Continuances and Changes in the Scheduling Order
  • For changes in the scheduling order, except date of trial: I allow them if necessary witnesses become inadvertently unavailable, health emergencies arise, the parties need more time to conduct discovery or ADR, or other unavoidable conflicts arise.
  • For changes on the date of trial: I allow them if necessary witnesses become inadvertently unavailable, health emergencies arise, the parties need more time to conduct discovery or ADR, or other unavoidable conflicts arise. This is assuming that the parties are requesting the change of date and not the court.
  • Under what circumstances would you consider granting a change in the trial date? I allow them if necessary witnesses become inadvertently unavailable, health emergencies arise, the parties need more time to conduct discovery or ADR, or other unavoidable conflicts arise. This is assuming that the parties are requesting the change of date and not the court.
Civil Jury Trials
  • Do you perform preliminary voir dire? Yes
  • Do you place a time limit on voir dire by counsel? No
  • Is there subject matter you will not permit counsel to ask of the jury? Yes
    If yes, please explain: Basically the types of questions attorneys ask that may require the prospective juror to make a legal or factual determination that might be at issue in the trial.
  • Do you require counsel to sit or stand during questioning of witnesses? Sit, but stand when permission is granted by the Court to approach the witness.
  • Do you require counsel to be behind counsel table unless counsel has a specific reason to approach a witness? Yes
  • Do you normally require counsel to meet each morning with the court before the jury comes into the courtroom? Yes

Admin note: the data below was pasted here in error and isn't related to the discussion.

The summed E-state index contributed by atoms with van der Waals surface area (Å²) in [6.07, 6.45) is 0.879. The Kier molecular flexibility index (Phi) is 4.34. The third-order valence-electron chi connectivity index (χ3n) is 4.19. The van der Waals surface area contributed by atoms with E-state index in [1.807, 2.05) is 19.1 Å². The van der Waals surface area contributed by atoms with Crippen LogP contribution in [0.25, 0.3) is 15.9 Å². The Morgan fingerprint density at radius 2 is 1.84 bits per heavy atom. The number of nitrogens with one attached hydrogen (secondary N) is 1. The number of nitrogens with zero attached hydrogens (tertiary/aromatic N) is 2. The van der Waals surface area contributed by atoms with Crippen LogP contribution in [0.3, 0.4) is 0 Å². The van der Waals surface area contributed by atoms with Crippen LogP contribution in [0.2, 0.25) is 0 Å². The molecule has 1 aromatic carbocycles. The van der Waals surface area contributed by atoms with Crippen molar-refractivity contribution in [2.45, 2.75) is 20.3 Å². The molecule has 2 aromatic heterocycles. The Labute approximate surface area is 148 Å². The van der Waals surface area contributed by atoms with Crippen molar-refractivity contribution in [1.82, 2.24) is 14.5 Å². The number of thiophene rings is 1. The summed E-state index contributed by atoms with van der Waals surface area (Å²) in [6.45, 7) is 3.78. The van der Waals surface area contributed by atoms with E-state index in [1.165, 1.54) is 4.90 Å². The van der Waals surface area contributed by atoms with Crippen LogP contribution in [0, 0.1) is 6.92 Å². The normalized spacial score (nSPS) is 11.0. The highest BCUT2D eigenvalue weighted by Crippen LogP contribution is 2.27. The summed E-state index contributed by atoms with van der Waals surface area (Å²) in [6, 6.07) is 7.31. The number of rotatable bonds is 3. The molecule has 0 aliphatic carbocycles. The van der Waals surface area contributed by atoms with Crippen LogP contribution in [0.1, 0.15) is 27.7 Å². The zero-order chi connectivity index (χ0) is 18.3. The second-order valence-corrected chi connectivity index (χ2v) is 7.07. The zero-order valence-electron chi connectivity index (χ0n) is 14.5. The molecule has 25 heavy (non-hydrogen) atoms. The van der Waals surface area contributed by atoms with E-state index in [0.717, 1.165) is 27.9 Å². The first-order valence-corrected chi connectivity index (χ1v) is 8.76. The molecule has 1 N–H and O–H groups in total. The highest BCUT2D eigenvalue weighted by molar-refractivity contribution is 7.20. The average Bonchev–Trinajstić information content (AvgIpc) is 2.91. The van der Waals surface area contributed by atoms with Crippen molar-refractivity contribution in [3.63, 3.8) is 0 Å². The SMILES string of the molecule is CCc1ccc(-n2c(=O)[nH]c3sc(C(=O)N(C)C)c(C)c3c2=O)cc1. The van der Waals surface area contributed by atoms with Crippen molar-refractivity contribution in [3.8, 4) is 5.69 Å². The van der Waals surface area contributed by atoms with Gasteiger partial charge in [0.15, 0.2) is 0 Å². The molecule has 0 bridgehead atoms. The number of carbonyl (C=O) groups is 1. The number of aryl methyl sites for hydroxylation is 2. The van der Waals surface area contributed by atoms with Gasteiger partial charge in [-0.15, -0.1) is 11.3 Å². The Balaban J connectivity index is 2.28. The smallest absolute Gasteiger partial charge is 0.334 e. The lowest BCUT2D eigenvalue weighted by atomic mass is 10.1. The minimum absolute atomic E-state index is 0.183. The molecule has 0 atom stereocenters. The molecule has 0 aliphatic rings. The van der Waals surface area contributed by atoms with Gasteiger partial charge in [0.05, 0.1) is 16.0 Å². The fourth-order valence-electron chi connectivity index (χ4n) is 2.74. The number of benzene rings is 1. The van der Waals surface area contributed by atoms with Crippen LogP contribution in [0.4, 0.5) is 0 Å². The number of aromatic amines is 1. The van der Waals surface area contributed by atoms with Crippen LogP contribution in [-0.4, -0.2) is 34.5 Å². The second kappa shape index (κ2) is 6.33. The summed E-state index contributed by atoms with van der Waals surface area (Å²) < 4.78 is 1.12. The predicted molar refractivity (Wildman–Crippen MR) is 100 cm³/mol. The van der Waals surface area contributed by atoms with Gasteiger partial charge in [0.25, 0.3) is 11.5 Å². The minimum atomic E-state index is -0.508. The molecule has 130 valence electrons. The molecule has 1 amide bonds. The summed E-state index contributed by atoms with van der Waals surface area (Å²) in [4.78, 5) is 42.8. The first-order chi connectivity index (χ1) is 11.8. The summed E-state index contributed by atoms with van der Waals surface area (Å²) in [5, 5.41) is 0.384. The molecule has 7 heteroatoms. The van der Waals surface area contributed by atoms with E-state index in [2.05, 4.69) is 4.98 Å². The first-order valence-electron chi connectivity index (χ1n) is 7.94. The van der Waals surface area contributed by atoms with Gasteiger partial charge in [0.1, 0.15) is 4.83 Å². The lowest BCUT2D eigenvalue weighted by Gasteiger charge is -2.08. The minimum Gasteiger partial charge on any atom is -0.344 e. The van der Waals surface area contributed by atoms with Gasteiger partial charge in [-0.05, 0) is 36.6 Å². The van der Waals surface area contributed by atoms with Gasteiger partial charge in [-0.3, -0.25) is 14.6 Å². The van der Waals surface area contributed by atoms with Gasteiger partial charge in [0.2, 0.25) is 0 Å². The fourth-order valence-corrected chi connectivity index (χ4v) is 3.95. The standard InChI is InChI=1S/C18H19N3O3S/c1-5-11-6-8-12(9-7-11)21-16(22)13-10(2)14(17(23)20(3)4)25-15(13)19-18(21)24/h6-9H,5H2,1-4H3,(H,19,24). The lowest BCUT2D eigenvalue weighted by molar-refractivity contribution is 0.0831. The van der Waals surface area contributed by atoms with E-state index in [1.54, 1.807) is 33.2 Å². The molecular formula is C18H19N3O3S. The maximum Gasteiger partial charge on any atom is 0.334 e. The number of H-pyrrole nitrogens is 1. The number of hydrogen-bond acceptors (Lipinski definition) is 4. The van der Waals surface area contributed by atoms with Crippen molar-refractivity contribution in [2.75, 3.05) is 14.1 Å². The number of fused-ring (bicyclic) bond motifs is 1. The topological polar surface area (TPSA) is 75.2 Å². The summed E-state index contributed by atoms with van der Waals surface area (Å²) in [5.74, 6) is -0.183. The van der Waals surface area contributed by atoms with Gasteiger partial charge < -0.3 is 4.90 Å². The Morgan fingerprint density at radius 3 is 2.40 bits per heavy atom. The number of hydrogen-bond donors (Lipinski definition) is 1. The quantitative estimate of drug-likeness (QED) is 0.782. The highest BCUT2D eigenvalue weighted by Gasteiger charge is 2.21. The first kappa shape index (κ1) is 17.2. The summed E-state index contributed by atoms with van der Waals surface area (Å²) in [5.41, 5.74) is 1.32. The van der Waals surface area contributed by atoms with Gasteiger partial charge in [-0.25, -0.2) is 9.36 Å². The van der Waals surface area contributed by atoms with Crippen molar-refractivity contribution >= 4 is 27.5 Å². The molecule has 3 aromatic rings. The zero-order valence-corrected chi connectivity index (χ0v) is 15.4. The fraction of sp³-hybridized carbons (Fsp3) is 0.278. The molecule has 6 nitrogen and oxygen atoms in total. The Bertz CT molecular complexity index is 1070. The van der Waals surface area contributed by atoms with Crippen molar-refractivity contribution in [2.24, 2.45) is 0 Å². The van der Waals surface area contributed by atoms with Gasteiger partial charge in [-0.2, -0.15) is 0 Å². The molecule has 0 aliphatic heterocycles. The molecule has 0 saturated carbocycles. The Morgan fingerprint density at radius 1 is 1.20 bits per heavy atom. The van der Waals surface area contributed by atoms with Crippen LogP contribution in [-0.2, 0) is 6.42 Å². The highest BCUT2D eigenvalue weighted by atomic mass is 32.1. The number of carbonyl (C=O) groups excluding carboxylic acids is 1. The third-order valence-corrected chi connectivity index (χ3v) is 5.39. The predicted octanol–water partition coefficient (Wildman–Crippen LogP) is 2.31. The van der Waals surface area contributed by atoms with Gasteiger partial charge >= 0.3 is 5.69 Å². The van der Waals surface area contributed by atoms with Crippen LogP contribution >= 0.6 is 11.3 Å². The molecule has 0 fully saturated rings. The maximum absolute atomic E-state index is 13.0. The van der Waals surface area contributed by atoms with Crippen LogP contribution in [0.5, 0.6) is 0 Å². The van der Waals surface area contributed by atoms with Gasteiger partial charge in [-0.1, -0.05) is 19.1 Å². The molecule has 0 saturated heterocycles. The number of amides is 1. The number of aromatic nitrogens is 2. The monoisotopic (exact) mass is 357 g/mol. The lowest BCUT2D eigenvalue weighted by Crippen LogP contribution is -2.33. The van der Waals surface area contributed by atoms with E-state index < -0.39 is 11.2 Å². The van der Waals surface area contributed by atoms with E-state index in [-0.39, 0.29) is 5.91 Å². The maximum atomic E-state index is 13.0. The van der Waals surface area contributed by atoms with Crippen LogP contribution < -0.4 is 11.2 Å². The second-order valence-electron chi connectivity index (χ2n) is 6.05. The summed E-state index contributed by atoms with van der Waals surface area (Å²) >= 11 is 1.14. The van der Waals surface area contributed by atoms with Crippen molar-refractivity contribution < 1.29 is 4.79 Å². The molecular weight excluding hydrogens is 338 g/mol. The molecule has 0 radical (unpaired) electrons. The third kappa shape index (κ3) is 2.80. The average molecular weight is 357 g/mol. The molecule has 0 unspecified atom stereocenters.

If yes, how many minutes before court commences? 15-30 minutes
  • I normally start jury trials at: 9:00 a.m.
  • I normally give the jury a break of 15 minutes in the morning.
  • I normally take a lunch break at: Noon
  • I normally give the jury a break of 15 minutes in the afternoon.
  • I normally finish court for the day at: 4:30 p.m.
  • Do you permit jurors to:
    Take Notes: Yes
    Keep notes during deliberation? Yes
    Ask the witnesses questions? No
  • If counsel asks to approach to argue a ruling, do you generally: Require that it be done out of the presence of the jury. If not crucial to the flow of testimony, it should be argued during a jury break.
  • Do you place a time limit on final argument? No
    If yes, If yes, what is the time limit? It really depends on the nature and complexity of the trial. I usually give counsel as much time as they need, so long as they not get sidetracked or repetitious.
  • When do you instruct the jury? Just prior to and immediately after the presentations of the attorneys' final arguments.
  • After argument and instructions, do you:
    Require counsel to be available by telephone? Yes
    Request that counsel remain at the courthouse during deliberations of the jury? No
    Take a verdict without counsel present and inform them after the verdict by telephone of the result? Yes
Sanctions of Counsel
  • Have you ever sanctioned counsel with imposition of a fine? No
    Or jail? No
  • Have you ever held counsel in contempt of court? No
  • Have you ever reported an attorney for unethical behavior? No
  • When, if ever, would you consider issuing sanctions, formal reprimands, holding an attorney in contempt, or reporting an attorney for unethical behavior? If an attorney blatantly ignores prior warnings about vexatious or contemptuous conduct, or commits a serious ethical breach.

Judicial Districts